Is JAR signing _ever_ harmful?

Discussion in 'Java' started by Andy Dingley, Aug 17, 2006.

  1. Andy Dingley

    Andy Dingley Guest

    I'm having a series of ructions with our on-site installation people,
    re: JAR signing. It's a big app, big budget, and we have lots of
    be-suited consultants running around on customer sites for long
    periods. I live back in the coder's garret, making the product.
    Sometimes they throw me the odd doughnut.

    Basically they're reporting every bug and misconfiguration they can
    find as being caused by our recent switch to JARs rather than loose
    ..class files, and in particular by these JARs being signed. It's a
    self-generated key, without an X509 cert (at present).

    Before I go postal with the +3 Lart-o-doom, can I please ask if there
    are _ANY_ circumstances, no matter how perverse, where signing a JAR
    could cause something to break? I know of nothing. Nada. Zilch.

    One problem we have had was due to signing across two JARs having been
    done by different keys. As the real problem here was trying to mix code
    from product versions V1 and V2 (a big non-no anyway) then I see this
    more as a feature than a bug. But try telling them that...
    Andy Dingley, Aug 17, 2006
    #1
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  2. Andy Dingley

    Guest

    Andy Dingley wrote:
    > I'm having a series of ructions with our on-site installation people,
    > re: JAR signing. It's a big app, big budget, and we have lots of
    > be-suited consultants running around on customer sites for long
    > periods. I live back in the coder's garret, making the product.
    > Sometimes they throw me the odd doughnut.
    >
    > Basically they're reporting every bug and misconfiguration they can
    > find as being caused by our recent switch to JARs rather than loose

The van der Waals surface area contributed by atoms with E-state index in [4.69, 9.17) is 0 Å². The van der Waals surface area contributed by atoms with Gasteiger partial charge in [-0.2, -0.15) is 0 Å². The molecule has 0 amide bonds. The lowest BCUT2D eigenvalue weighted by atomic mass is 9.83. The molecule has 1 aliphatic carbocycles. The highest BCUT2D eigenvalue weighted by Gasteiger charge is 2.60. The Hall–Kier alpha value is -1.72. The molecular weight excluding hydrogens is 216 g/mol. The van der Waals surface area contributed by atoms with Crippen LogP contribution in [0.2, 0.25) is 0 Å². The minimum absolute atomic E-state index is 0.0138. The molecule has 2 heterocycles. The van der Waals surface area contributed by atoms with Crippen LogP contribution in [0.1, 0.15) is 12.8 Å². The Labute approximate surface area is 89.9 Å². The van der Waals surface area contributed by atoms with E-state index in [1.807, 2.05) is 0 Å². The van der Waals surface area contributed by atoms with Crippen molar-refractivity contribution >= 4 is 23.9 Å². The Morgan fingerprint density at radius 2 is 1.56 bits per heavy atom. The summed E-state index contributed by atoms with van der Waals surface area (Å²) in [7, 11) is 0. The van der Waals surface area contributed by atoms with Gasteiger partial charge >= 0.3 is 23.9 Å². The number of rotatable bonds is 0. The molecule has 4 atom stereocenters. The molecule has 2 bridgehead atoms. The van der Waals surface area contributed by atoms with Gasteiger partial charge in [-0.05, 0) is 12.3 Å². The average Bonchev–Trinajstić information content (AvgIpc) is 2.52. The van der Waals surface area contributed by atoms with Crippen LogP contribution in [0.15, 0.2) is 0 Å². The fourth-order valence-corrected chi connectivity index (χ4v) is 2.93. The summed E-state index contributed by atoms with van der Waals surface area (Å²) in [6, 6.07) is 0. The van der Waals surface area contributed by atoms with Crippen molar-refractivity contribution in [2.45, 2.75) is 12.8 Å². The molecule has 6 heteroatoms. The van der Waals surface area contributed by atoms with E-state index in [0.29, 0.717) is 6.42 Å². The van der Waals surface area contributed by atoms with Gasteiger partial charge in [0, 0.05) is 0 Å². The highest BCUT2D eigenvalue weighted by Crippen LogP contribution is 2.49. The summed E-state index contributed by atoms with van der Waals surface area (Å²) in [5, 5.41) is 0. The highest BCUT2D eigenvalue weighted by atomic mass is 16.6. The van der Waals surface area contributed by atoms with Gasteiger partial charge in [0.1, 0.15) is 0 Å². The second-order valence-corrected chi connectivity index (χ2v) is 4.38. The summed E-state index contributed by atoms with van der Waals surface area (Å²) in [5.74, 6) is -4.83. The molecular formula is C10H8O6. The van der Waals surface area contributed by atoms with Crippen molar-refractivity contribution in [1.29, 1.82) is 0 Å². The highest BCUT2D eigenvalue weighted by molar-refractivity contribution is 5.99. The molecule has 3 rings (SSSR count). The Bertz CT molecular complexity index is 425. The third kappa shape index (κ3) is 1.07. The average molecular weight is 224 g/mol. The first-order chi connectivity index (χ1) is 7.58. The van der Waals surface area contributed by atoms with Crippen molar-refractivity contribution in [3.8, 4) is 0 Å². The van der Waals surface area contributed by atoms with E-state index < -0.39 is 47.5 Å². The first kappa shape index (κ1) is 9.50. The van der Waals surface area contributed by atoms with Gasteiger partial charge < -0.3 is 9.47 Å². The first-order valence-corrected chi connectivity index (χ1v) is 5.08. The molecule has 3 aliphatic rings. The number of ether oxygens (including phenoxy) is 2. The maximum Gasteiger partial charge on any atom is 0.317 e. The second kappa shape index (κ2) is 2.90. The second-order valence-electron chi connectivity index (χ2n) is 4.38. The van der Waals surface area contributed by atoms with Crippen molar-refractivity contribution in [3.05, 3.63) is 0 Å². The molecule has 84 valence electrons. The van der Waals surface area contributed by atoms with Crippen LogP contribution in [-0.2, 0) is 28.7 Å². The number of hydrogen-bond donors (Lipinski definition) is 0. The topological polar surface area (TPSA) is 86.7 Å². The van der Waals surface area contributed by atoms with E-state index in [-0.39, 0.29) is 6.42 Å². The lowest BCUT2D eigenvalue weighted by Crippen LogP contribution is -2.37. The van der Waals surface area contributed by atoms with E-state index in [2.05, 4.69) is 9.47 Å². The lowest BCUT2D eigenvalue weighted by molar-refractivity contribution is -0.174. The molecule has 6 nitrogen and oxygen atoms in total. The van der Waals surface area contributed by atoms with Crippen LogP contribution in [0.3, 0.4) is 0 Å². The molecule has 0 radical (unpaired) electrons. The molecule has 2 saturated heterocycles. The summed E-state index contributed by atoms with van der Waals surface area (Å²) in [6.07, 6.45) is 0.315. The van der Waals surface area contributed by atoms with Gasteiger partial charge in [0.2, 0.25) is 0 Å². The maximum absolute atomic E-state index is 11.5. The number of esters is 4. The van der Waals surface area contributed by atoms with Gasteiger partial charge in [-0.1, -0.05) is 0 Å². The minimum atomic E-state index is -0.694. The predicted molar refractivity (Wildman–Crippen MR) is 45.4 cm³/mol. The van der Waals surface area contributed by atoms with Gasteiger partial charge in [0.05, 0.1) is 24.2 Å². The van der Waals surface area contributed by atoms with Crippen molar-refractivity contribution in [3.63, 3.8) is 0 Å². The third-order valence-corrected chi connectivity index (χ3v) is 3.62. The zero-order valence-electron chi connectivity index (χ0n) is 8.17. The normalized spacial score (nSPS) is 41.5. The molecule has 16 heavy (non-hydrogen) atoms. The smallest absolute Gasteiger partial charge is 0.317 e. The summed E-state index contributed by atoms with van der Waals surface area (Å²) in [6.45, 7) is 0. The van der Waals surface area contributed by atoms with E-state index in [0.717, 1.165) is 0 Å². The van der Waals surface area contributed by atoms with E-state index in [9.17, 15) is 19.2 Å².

> .class files, and in particular by these JARs being signed. It's a
    > self-generated key, without an X509 cert (at present).
    >
    > Before I go postal with the +3 Lart-o-doom, can I please ask if there
    > are _ANY_ circumstances, no matter how perverse, where signing a JAR
    > could cause something to break? I know of nothing. Nada. Zilch.
    >
    > One problem we have had was due to signing across two JARs having been
    > done by different keys. As the real problem here was trying to mix code
    > from product versions V1 and V2 (a big non-no anyway) then I see this
    > more as a feature than a bug. But try telling them that...


    The only time I encountered problems like this was when we had two jars
    containing classes in the javax/xml/namespace package which conflicted.
    Caused I think by a version mismatch, or confusion about which version
    was supposed to be used. Versioning is a general problem with jars
    though.

    Using the same key throughout shouldn't cause problems.
    , Aug 17, 2006
    #2
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  3. Andy Dingley

    Ben_ Guest

    Managing the expiration of the certificate is an issue to address.

    Keeping the private key secret is another.
    Ben_, Aug 17, 2006
    #3
  4. Andy Dingley

    PofN Guest

    Andy Dingley wrote:
    > Before I go postal with the +3 Lart-o-doom, can I please ask if there
    > are _ANY_ circumstances, no matter how perverse, where signing a JAR
    > could cause something to break? I know of nothing. Nada. Zilch.


    Well, it is apparently harmful to the pea-size brains of those
    conslutants. Which is a good thing, isn't it?

    Let them report every alleged error. Give them a ticket. Respond to
    every ticket with "Thanks for informing us about the issue. We will
    take care of it in due course.". Then give it the lowest priority.
    After a year or two you close the bug report with "not reproducible".

    Should they start asking questions tell them "We are still
    investigating. There are some complex interactions. There might be a
    bug in Sun's tools. An ion-storm might have flipped some bits."

    If they still complain, cite "complex security issues of which they as
    top-notch consultants are for sure aware of". If they complain to your
    boss, answer in the same way. Act as if these security issues are
    widely known and that you are surprised that the conslutants don't know
    shit.

    And in the meantime you convert the whole installation to JWS. If done
    right that might drive the conslutants out of business. Maybe some of
    them find honest work in the burger flipping business.

    PofN
    PofN, Aug 17, 2006
    #4
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